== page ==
Mahathir is still trying to cobble his full cabinet together, a task made difficult by the fact that he desires a smaller cabinet but has to balance demands for representation from PH’s four component parties.
He has also been busy dismantling old structures under the Najib’s administration and putting the axe to certain top civil servants and key posts, replacing the attorney-general, the anti-corruption body’s chief, and ensuring the resignations of the chief justice and court of appeal president.
Tun M has made its first and foremost priority of the prosecution of those involved in the 1MDB scandal. Tun M 2.0 may actually be more powerful and influential than Prime Minister Dr Mahathir Mohamad 1.0. At least, that is the perception. If Tun M of 1981-2003 derived his power from ruthlessness and single-mindedness of ambition, Tun M of 2018- has the all of the above, and more.
After his shock election win, Tun M moved swiftly against Najib; banning him from leaving the country and planning to reopen a probe into a multi-billion dollars scandal at a state fund that Najib helped set up. His action is followed through by his appointed finance minister, Lim Guan Eng. Ever since he became Finance Minister, Guan Eng tried to turn the media into a courtroom. Various issues were exposed in the media with the objective to find fault and sentencing.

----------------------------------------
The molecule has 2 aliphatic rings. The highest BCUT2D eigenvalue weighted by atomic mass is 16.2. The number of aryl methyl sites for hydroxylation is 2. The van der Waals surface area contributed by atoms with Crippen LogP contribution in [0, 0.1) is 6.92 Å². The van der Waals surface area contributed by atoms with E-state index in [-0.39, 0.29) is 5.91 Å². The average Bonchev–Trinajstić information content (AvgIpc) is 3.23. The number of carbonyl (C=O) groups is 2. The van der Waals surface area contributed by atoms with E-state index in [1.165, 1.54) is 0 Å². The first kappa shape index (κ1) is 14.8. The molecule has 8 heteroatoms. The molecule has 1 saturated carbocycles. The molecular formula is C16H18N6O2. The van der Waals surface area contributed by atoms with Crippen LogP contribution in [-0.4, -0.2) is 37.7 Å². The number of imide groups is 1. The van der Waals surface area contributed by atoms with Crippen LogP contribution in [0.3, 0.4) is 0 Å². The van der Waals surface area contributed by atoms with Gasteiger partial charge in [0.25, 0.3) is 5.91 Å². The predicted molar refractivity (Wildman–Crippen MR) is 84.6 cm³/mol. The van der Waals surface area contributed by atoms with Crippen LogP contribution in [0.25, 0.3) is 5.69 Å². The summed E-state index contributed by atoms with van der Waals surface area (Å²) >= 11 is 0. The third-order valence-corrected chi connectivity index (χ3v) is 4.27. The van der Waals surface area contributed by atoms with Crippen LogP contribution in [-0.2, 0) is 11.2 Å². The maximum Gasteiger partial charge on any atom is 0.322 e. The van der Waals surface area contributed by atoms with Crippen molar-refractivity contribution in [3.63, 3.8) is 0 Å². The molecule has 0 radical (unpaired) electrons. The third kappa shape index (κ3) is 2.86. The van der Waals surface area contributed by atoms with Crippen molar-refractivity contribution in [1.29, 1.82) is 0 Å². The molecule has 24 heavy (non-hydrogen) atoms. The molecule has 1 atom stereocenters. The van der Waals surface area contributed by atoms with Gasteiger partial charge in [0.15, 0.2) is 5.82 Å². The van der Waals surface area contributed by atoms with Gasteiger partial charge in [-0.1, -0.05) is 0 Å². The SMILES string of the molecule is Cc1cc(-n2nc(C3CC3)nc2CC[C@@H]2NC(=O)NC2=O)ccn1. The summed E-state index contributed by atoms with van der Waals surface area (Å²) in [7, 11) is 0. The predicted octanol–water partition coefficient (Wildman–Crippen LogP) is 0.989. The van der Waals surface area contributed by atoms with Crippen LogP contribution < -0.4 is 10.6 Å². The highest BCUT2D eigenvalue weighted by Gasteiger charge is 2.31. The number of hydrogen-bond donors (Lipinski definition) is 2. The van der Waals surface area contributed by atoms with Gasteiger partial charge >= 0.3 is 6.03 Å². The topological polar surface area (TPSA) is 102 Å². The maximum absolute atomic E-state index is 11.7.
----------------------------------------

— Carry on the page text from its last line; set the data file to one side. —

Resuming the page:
To tighten his grip on Najib, Tun M nominated Tommy Thomas as the new Attorney General and former MACC deputy reappointed to investigate scandal after having to flee to Washington the first time around.
To date, Tun M has officially slammed the brakes on two major transportation mega projects – the Kuala Lumpur-Singapore High-Speed Rail (HSR), as well as the third Klang Valley Mass Rapid Transit (MRT3) line project, while another mega project, the East Coast Rail Line (ECRL), is still being studied.
His move was backed by Guan Eng. In his recent statement, the government’s decision this week to scrap the high-speed rail (HSR) project was not only due to the high price tag of building it, but also steep cost burden to maintain the 350km link in the longer term.
Tun M enjoys the solid backing of a cabinet and the Pakatan Harapan government who want what he wants. Today, he has an army of grateful Malaysians who feel empowered and liberated by the fall of Najib Razak and Barisan Nasional. Tun M enjoyed periods of popularity in his first tour as the PM but this is different.
The question on whether he is the same man, what we know is that this version of Tun M this Dr Mahathir does not need to whip Malaysians into a frenzy over the excesses of the country’s elite the way he did in the 1980s and 1992. No need to manufacture any groundswell, because the tide of fury at the excesses of the rich, famous and connected was on full show on May 9.